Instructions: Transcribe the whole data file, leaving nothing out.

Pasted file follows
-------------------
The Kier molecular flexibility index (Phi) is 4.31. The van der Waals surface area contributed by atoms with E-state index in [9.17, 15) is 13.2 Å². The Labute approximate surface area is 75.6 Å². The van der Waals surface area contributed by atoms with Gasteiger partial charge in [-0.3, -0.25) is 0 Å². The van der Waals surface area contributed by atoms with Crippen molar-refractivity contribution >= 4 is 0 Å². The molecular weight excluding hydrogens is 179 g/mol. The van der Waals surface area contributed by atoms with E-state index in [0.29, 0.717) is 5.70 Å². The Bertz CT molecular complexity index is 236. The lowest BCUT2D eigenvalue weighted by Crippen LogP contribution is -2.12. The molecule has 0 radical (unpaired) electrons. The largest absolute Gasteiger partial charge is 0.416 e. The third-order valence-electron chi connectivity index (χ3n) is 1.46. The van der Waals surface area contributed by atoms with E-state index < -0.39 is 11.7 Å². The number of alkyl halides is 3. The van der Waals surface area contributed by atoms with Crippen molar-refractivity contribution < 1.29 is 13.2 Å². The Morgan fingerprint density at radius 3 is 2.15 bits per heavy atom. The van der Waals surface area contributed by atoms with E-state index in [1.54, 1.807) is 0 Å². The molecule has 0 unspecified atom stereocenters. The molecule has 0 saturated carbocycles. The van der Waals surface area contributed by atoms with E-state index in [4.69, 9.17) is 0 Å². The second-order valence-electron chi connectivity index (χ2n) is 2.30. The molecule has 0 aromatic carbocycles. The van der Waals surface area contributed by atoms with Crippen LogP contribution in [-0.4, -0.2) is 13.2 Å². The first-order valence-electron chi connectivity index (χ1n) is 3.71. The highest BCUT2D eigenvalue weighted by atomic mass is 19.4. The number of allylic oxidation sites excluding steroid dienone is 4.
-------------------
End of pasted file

The Kier molecular flexibility index (Phi) is 4.31. The van der Waals surface area contributed by atoms with E-state index in [9.17, 15) is 13.2 Å². The Labute approximate surface area is 75.6 Å². The van der Waals surface area contributed by atoms with Gasteiger partial charge in [-0.3, -0.25) is 0 Å². The van der Waals surface area contributed by atoms with Crippen molar-refractivity contribution >= 4 is 0 Å². The molecular weight excluding hydrogens is 179 g/mol. The van der Waals surface area contributed by atoms with E-state index in [0.29, 0.717) is 5.70 Å². The Bertz CT molecular complexity index is 236. The lowest BCUT2D eigenvalue weighted by Crippen LogP contribution is -2.12. The molecule has 0 radical (unpaired) electrons. The largest absolute Gasteiger partial charge is 0.416 e. The third-order valence-electron chi connectivity index (χ3n) is 1.46. The van der Waals surface area contributed by atoms with E-state index < -0.39 is 11.7 Å². The number of alkyl halides is 3. The van der Waals surface area contributed by atoms with Crippen molar-refractivity contribution < 1.29 is 13.2 Å². The Morgan fingerprint density at radius 3 is 2.15 bits per heavy atom. The van der Waals surface area contributed by atoms with E-state index in [1.54, 1.807) is 0 Å². The molecule has 0 unspecified atom stereocenters. The molecule has 0 saturated carbocycles. The van der Waals surface area contributed by atoms with E-state index in [4.69, 9.17) is 0 Å². The second-order valence-electron chi connectivity index (χ2n) is 2.30. The molecule has 0 aromatic carbocycles. The van der Waals surface area contributed by atoms with Crippen LogP contribution in [-0.4, -0.2) is 13.2 Å². The first-order valence-electron chi connectivity index (χ1n) is 3.71. The highest BCUT2D eigenvalue weighted by atomic mass is 19.4. The number of allylic oxidation sites excluding steroid dienone is 4.